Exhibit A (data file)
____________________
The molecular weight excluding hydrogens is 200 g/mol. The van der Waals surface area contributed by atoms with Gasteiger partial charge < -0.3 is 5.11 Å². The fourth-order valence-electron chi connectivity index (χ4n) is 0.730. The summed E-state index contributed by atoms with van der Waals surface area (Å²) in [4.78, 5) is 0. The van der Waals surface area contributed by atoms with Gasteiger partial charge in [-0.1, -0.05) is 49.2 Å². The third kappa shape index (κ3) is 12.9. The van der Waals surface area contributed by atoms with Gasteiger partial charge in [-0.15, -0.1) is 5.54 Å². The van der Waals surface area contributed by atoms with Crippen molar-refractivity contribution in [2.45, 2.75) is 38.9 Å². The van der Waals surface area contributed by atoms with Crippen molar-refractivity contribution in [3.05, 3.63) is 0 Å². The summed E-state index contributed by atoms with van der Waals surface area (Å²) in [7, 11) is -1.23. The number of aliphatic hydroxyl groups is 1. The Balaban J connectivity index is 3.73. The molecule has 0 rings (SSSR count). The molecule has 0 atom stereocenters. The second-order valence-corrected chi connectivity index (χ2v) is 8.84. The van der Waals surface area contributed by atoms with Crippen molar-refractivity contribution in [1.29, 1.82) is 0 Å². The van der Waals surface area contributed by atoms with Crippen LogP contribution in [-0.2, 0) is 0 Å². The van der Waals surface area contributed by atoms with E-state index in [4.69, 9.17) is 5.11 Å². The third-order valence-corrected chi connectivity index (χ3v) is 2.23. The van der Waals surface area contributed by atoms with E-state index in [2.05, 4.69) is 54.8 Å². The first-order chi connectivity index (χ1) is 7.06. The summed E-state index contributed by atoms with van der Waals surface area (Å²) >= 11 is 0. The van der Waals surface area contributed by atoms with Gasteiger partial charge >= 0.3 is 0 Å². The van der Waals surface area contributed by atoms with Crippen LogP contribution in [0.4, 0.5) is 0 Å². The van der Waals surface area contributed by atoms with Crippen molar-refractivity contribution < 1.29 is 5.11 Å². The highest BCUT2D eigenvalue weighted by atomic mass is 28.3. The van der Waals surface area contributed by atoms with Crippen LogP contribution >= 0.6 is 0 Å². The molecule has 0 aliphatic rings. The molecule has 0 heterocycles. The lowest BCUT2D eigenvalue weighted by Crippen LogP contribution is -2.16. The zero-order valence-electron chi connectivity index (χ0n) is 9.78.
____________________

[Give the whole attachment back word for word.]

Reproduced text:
The molecular weight excluding hydrogens is 200 g/mol. The van der Waals surface area contributed by atoms with Gasteiger partial charge < -0.3 is 5.11 Å². The fourth-order valence-electron chi connectivity index (χ4n) is 0.730. The summed E-state index contributed by atoms with van der Waals surface area (Å²) in [4.78, 5) is 0. The van der Waals surface area contributed by atoms with Gasteiger partial charge in [-0.1, -0.05) is 49.2 Å². The third kappa shape index (κ3) is 12.9. The van der Waals surface area contributed by atoms with Gasteiger partial charge in [-0.15, -0.1) is 5.54 Å². The van der Waals surface area contributed by atoms with Crippen molar-refractivity contribution in [2.45, 2.75) is 38.9 Å². The van der Waals surface area contributed by atoms with Crippen molar-refractivity contribution in [3.05, 3.63) is 0 Å². The summed E-state index contributed by atoms with van der Waals surface area (Å²) in [7, 11) is -1.23. The number of aliphatic hydroxyl groups is 1. The Balaban J connectivity index is 3.73. The molecule has 0 rings (SSSR count). The molecule has 0 atom stereocenters. The second-order valence-corrected chi connectivity index (χ2v) is 8.84. The van der Waals surface area contributed by atoms with Crippen molar-refractivity contribution in [1.29, 1.82) is 0 Å². The van der Waals surface area contributed by atoms with Crippen LogP contribution in [-0.2, 0) is 0 Å². The van der Waals surface area contributed by atoms with E-state index in [4.69, 9.17) is 5.11 Å². The third-order valence-corrected chi connectivity index (χ3v) is 2.23. The van der Waals surface area contributed by atoms with E-state index in [2.05, 4.69) is 54.8 Å². The first-order chi connectivity index (χ1) is 7.06. The summed E-state index contributed by atoms with van der Waals surface area (Å²) >= 11 is 0. The van der Waals surface area contributed by atoms with Gasteiger partial charge >= 0.3 is 0 Å². The van der Waals surface area contributed by atoms with Crippen LogP contribution in [0.4, 0.5) is 0 Å². The van der Waals surface area contributed by atoms with Crippen molar-refractivity contribution < 1.29 is 5.11 Å². The highest BCUT2D eigenvalue weighted by atomic mass is 28.3. The van der Waals surface area contributed by atoms with Crippen LogP contribution >= 0.6 is 0 Å². The molecule has 0 aliphatic rings. The molecule has 0 heterocycles. The lowest BCUT2D eigenvalue weighted by Crippen LogP contribution is -2.16. The zero-order valence-electron chi connectivity index (χ0n) is 9.78.